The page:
Sunday, May 24, 2009

Small Steps

And so ends my season of unblogging.

I don't know what else to call it. Really, I just stopped using the internet in its social sense. Except for a random few who I still email, this e-web/i-net thing hasn't been happening much on my end lately. A few things contributed to it: lack of web connectivity at home, disinterest in myface and other technological portmanteaus, working really dumb, insane, but ultimately rewarding hours for a non-profit....the usual suspects.

But I'm back to a point where I, at the very least, want to communicate through this avenue once again. First of all, because I'm reading more and more; and ideas other than how to deal effectively with unruly children are percolating in my head. You can thank my dwindling interest in Blockbuster for that. Secondly, I want to stay in touch with you people, no matter how annoying and artificial internet community is. And lastly, I want to talk about small steps. Small steps in all kinds of things: blogging, boating, hiking, theologizing, purchasing food stuffs, writing grants, serving others, the great butter v. margarine debate, the great new Trek v. old Trek debate, debating in general, modern major generals, pre-Great War pirate musicals, post-civil war kimchi products, product placements in modern one-camera situational comedies, and comedy on national public radio. Some other things, too. Including:

1) I live in Vermont. Did you know that? I am also reading Real Food by Nina Plank, who I can only describe as a natural food, post-hippie, sideways-establishment entrepreneur. Basically, she extols the virtues of real, raw milk and cheese. I live in a cheese and diary birthing state. Small steps, remember. My first is that I've started purchasing milk and dairy, whenever possible, from small dairies and cheese artisans who process their products as little as they can. Which basically makes me a food-prick, I know. But I'm trying this suit on -- this suit of "eating dairy products they way we ate them for hundreds of years before mass production" -- just to see if I do indeed feel better or happier or less prone to boredom and Taco Bell because of it. We'll speak more on this later. But small steps.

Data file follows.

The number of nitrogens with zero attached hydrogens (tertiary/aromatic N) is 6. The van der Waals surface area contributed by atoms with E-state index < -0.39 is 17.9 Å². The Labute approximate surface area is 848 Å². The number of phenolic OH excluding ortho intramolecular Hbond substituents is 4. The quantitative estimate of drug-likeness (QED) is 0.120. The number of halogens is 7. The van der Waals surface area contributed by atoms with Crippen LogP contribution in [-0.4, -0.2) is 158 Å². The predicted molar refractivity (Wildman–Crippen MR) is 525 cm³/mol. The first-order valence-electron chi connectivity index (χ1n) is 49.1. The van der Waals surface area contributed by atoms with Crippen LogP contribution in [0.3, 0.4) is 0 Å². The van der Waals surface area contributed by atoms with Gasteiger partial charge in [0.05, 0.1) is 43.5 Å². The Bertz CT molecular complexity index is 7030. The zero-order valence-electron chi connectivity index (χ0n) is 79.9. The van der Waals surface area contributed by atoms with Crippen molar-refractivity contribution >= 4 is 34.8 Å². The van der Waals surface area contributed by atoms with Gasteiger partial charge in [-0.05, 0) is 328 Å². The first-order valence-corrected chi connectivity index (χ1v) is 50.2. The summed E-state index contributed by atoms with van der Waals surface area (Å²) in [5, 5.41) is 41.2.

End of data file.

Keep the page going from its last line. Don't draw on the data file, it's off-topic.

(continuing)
2) I'm quickly growing tired of our federal government. I'm straining to understand the concept of left-handed power, and what it means in my day-to-day life, and what it means for my political framework, and how it relates to my theological worldview. Jesus was one to use left-handed power. I'm 89% Siddhārtha Gautama did, too. Dr. King used it, but I think sometimes right-handedly. You can't be President and use because you'd probably be impeached. We Americans tend to like our power right-handed, because we're a super-power, and that's how super-powers behave. Left-handed power is steeped in humility and mystery and charity and maybe even Zen. I'll get back to you when I have some more concrete thoughts. But small steps.

3) What is up with Lost these days? Seriously? That was a pretty disappointing finale. But small steps.

So here's my promise to you, internet pals. I'm going to start stringing some words together into sentences again, not because it's necessary or vital or even relatively important. It's not. But I'm trying to take some small steps. And I thought you might want to tag along for the ride.

Cheese first, then the kingdom of God. My new motto. Get used to it.